When it comes to gathering data, few retail categories handle a greater volume than the grocery business. With potentially hundreds of thousands of SKUs and millions of transactions, it’s no surprise that supermarkets have been at the forefront of many important data-driven innovations over the decades, from barcode scanners and panelist data to loyalty programs and even the humble coupon.
But this is also a crowded marketplace with fierce competition, including brick-and-mortar specialty food retailers and the expansion of grocery sections in big box stores. Then, of course, there is the loud march of e-Commerce into the grocery space providing a myriad of pickup and delivery options, while the biggest online behemoth, Amazon, is shaking up the entire space with its recent acquisition of Whole Foods. Grocers are well aware that in order to keep up, they need to leverage their hard-earned data and glean the best insights from consumer behavior and shopping preferences.
Over the past several years, with the additional computing power of GPUs, it has become possible to analyze all of a retailers’ data using more sophisticated mathematics than was previously available. The emergence of artificial intelligence (AI) is tailor-made for high-frequency, low-margin grocers, where even slight improvements can deliver big increases to the bottom line. The transformation of the grocery business through the use of AI is changing everything from demand forecasting and promotional planning to price modeling and assortment shifts. These are some of the most important best practices to keep in mind as grocers expand their use of AI-driven predictive analytics:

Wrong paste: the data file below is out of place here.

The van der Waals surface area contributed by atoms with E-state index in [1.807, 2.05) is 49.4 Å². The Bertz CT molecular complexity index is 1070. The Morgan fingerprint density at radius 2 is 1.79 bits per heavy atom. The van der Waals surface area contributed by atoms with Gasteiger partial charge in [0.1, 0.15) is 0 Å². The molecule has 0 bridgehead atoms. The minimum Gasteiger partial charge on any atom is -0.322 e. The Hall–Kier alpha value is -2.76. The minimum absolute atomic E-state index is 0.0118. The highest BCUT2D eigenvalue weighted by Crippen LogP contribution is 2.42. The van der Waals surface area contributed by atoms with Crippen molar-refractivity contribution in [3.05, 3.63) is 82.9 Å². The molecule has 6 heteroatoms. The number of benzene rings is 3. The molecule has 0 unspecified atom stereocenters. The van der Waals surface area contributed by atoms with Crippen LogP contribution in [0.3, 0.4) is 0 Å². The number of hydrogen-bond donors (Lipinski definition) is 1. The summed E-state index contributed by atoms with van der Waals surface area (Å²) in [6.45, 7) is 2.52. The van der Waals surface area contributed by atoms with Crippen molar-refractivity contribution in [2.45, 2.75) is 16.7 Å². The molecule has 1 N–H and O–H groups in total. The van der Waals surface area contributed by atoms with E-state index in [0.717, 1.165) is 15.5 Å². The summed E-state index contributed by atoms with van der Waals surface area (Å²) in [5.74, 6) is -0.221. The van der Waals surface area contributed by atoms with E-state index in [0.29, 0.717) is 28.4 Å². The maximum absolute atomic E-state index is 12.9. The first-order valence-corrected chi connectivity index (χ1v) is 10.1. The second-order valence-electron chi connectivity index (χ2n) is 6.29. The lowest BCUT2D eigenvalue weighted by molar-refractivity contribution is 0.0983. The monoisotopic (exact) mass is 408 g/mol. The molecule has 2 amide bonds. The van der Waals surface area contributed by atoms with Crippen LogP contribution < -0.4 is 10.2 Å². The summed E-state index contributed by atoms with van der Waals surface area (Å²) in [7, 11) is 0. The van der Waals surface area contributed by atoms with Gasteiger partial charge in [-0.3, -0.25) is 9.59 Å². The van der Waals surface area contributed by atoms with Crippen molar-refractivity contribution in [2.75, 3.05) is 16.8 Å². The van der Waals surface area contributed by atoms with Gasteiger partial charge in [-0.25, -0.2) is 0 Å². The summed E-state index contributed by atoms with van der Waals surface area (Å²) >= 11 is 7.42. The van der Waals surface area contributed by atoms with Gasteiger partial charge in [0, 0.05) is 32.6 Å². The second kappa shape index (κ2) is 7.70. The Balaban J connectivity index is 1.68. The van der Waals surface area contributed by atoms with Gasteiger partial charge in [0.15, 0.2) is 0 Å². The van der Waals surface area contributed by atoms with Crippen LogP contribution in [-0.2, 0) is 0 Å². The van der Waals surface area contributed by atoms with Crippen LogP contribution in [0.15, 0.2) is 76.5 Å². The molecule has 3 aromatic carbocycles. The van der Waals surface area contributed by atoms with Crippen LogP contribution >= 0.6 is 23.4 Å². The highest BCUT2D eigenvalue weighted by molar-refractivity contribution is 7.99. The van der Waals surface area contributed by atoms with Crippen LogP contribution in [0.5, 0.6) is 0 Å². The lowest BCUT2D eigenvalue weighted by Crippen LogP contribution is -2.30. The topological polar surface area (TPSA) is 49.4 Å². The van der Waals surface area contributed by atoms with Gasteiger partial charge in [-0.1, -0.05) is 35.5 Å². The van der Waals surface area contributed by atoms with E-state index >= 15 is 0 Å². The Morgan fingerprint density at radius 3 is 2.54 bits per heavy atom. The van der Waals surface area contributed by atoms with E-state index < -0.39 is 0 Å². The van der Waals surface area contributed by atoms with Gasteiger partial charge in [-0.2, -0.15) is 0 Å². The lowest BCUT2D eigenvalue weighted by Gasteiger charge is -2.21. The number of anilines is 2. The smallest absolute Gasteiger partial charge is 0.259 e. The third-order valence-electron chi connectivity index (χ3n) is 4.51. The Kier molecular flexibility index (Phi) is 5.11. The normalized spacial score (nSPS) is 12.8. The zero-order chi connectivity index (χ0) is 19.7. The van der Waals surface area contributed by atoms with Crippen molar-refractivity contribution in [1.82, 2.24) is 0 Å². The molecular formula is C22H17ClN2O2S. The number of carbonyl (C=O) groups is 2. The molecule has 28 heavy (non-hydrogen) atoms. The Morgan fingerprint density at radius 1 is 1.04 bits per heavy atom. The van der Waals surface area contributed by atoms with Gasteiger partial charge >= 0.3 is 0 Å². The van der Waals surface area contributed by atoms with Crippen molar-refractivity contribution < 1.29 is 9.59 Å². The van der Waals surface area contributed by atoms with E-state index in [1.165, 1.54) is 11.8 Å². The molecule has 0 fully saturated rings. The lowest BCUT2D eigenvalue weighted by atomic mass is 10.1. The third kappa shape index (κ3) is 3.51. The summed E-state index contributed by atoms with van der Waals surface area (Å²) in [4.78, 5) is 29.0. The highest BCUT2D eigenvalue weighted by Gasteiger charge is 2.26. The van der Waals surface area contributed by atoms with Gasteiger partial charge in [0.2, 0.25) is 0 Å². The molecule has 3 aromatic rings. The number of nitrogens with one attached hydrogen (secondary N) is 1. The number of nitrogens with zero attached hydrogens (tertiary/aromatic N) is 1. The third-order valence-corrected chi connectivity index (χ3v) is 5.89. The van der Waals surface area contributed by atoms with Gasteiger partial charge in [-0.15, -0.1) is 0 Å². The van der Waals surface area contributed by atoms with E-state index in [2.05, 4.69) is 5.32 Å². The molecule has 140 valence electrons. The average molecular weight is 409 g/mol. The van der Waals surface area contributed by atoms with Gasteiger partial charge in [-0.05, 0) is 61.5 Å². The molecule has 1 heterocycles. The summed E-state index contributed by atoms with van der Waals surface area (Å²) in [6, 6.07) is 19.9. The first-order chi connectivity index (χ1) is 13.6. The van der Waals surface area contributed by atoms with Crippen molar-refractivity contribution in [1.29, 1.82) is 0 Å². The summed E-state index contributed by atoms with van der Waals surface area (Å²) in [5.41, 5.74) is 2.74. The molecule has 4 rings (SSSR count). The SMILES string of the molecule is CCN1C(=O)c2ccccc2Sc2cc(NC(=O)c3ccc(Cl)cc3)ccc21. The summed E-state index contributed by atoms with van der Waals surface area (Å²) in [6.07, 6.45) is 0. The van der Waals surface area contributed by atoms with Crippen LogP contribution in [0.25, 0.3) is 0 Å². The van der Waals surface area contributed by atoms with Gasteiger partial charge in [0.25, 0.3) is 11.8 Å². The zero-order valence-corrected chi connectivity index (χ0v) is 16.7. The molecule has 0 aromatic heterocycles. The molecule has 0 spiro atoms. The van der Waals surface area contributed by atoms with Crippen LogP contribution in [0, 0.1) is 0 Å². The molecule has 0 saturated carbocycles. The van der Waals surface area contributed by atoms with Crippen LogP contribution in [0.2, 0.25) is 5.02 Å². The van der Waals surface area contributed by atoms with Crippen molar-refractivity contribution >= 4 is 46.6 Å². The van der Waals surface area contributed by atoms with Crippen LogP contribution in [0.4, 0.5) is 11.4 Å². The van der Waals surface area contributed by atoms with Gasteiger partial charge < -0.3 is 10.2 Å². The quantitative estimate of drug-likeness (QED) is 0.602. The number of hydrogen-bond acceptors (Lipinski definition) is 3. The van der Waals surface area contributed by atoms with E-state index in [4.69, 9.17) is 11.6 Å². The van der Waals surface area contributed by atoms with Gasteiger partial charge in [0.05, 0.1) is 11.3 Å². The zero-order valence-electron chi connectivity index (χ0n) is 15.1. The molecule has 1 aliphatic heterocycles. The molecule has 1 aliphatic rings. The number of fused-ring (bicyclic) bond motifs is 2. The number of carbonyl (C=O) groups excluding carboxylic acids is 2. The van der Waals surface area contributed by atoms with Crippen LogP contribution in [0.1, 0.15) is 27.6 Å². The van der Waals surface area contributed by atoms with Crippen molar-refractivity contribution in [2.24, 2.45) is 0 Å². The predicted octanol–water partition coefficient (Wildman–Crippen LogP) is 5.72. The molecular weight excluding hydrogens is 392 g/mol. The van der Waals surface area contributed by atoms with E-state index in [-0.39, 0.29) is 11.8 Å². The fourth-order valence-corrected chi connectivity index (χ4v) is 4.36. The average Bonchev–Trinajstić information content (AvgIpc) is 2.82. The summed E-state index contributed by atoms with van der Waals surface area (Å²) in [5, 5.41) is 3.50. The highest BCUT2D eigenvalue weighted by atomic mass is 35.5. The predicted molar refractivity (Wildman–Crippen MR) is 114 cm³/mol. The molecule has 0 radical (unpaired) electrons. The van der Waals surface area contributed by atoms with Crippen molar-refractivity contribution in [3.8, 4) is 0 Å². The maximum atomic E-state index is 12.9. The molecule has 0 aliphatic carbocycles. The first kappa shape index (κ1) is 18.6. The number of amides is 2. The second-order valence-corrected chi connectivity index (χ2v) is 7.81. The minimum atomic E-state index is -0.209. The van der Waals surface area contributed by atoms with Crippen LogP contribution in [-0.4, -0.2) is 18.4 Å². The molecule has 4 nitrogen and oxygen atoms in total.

The Future Of Forecasting
With traditional predictive analytic solutions, most grocery assortment forecasting is done at an aggregate level by product by week, or perhaps product by store by week. Each product or SKU is considered independent of all other products, ignoring complex interdependent factors — such as product affinities, cross-price elasticity, customer proximity to stores, customer proximity to competitive stores, and store layout — resulting in forecasting error rates topping 38%.
Advances in AI technology and computer power allows more complex mathematics to be implemented, enabling grocers to include all the more intricate cross-product relationships and affinities into forecasting models. A host of additional variables, including spatial geography, weekly promotional attractiveness or store draw compared to competitors, store layout and planograms are more easily factored into forecasting results.
The Power Of Price Optimization
Retailers face massive challenges when it comes optimizing prices when trying to maximize profits across tens of thousands of SKUs, multiple pricing zones, rapidly changing costs, increasing competitive activity and ranges of customers across various channels. At the core of price optimization is forecasting. Traditional approaches to price optimization therefore had all the drawbacks previously described in older generation forecasting tools.
Taking into account millions of additional features compared to traditional approaches creates more complex price optimization requirements, which necessitates the use of artificial intelligence solutions powered by GPU computing hardware. Improvements to the math results in more accurate pricing and improved sales without sacrificing additional gross margin.